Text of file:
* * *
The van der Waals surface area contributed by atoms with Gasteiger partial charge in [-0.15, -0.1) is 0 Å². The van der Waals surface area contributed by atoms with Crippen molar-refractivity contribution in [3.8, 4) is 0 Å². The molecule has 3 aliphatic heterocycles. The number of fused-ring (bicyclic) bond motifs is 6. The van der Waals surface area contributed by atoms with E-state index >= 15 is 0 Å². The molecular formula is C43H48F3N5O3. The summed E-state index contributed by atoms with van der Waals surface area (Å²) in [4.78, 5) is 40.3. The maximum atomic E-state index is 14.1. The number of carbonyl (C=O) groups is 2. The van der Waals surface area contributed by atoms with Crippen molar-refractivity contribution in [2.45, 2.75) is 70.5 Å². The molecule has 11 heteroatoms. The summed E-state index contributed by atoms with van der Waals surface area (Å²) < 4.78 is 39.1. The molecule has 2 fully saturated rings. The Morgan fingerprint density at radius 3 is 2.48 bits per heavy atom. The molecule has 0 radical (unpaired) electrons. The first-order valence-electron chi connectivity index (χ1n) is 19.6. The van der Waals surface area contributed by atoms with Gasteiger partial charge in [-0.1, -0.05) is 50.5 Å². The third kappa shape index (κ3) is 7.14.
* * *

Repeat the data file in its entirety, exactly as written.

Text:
The van der Waals surface area contributed by atoms with Gasteiger partial charge in [-0.15, -0.1) is 0 Å². The van der Waals surface area contributed by atoms with Crippen molar-refractivity contribution in [3.8, 4) is 0 Å². The molecule has 3 aliphatic heterocycles. The number of fused-ring (bicyclic) bond motifs is 6. The van der Waals surface area contributed by atoms with E-state index >= 15 is 0 Å². The molecular formula is C43H48F3N5O3. The summed E-state index contributed by atoms with van der Waals surface area (Å²) in [4.78, 5) is 40.3. The maximum atomic E-state index is 14.1. The number of carbonyl (C=O) groups is 2. The van der Waals surface area contributed by atoms with Crippen molar-refractivity contribution in [2.45, 2.75) is 70.5 Å². The molecule has 11 heteroatoms. The summed E-state index contributed by atoms with van der Waals surface area (Å²) < 4.78 is 39.1. The molecule has 2 fully saturated rings. The Morgan fingerprint density at radius 3 is 2.48 bits per heavy atom. The molecule has 0 radical (unpaired) electrons. The first-order valence-electron chi connectivity index (χ1n) is 19.6. The van der Waals surface area contributed by atoms with Gasteiger partial charge in [-0.1, -0.05) is 50.5 Å². The third kappa shape index (κ3) is 7.14.